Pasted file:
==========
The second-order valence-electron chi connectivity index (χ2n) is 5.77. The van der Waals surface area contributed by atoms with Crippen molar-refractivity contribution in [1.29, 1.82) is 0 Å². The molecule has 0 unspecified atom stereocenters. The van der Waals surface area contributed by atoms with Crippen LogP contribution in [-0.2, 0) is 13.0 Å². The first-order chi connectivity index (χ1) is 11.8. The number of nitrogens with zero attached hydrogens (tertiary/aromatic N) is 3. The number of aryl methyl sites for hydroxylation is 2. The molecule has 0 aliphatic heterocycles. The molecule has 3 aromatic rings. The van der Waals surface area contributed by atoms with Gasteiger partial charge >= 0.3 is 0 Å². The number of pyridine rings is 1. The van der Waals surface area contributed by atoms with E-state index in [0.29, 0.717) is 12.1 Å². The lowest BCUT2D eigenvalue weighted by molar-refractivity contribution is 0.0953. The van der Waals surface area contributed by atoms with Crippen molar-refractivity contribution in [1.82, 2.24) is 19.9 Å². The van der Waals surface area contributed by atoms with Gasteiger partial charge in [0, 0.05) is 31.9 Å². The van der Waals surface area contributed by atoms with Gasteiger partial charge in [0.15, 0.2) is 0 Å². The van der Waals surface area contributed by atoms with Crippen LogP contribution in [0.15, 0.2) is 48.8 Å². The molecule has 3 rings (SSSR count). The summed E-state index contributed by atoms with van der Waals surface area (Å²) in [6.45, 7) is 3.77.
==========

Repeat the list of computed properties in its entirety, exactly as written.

The second-order valence-electron chi connectivity index (χ2n) is 5.77. The van der Waals surface area contributed by atoms with Crippen molar-refractivity contribution in [1.29, 1.82) is 0 Å². The molecule has 0 unspecified atom stereocenters. The van der Waals surface area contributed by atoms with Crippen LogP contribution in [-0.2, 0) is 13.0 Å². The first-order chi connectivity index (χ1) is 11.8. The number of nitrogens with zero attached hydrogens (tertiary/aromatic N) is 3. The number of aryl methyl sites for hydroxylation is 2. The molecule has 0 aliphatic heterocycles. The molecule has 3 aromatic rings. The van der Waals surface area contributed by atoms with Gasteiger partial charge >= 0.3 is 0 Å². The number of pyridine rings is 1. The van der Waals surface area contributed by atoms with E-state index in [0.29, 0.717) is 12.1 Å². The lowest BCUT2D eigenvalue weighted by molar-refractivity contribution is 0.0953. The van der Waals surface area contributed by atoms with Crippen molar-refractivity contribution in [1.82, 2.24) is 19.9 Å². The van der Waals surface area contributed by atoms with Gasteiger partial charge in [0, 0.05) is 31.9 Å². The van der Waals surface area contributed by atoms with Gasteiger partial charge in [0.15, 0.2) is 0 Å². The van der Waals surface area contributed by atoms with Crippen LogP contribution in [0.15, 0.2) is 48.8 Å². The molecule has 3 rings (SSSR count). The summed E-state index contributed by atoms with van der Waals surface area (Å²) in [6.45, 7) is 3.77.